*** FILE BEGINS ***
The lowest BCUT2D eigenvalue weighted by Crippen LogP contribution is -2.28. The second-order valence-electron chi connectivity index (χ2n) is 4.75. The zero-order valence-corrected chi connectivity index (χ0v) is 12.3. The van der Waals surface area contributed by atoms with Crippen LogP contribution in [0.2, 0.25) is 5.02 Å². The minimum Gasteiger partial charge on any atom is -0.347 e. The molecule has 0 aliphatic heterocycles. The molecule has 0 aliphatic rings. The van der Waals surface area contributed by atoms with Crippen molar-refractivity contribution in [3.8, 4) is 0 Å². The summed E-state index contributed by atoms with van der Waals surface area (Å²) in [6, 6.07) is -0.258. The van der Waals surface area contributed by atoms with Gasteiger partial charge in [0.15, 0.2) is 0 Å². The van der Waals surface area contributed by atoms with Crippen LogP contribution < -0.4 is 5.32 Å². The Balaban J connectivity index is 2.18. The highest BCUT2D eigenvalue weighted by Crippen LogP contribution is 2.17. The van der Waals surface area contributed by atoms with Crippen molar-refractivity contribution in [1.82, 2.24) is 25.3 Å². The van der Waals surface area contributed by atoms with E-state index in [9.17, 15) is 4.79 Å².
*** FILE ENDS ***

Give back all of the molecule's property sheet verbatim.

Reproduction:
The lowest BCUT2D eigenvalue weighted by Crippen LogP contribution is -2.28. The second-order valence-electron chi connectivity index (χ2n) is 4.75. The zero-order valence-corrected chi connectivity index (χ0v) is 12.3. The van der Waals surface area contributed by atoms with Crippen LogP contribution in [0.2, 0.25) is 5.02 Å². The minimum Gasteiger partial charge on any atom is -0.347 e. The molecule has 0 aliphatic heterocycles. The molecule has 0 aliphatic rings. The van der Waals surface area contributed by atoms with Crippen molar-refractivity contribution in [3.8, 4) is 0 Å². The summed E-state index contributed by atoms with van der Waals surface area (Å²) in [6, 6.07) is -0.258. The van der Waals surface area contributed by atoms with Gasteiger partial charge in [0.15, 0.2) is 0 Å². The van der Waals surface area contributed by atoms with Crippen LogP contribution < -0.4 is 5.32 Å². The Balaban J connectivity index is 2.18. The highest BCUT2D eigenvalue weighted by Crippen LogP contribution is 2.17. The van der Waals surface area contributed by atoms with Crippen molar-refractivity contribution in [1.82, 2.24) is 25.3 Å². The van der Waals surface area contributed by atoms with E-state index in [9.17, 15) is 4.79 Å².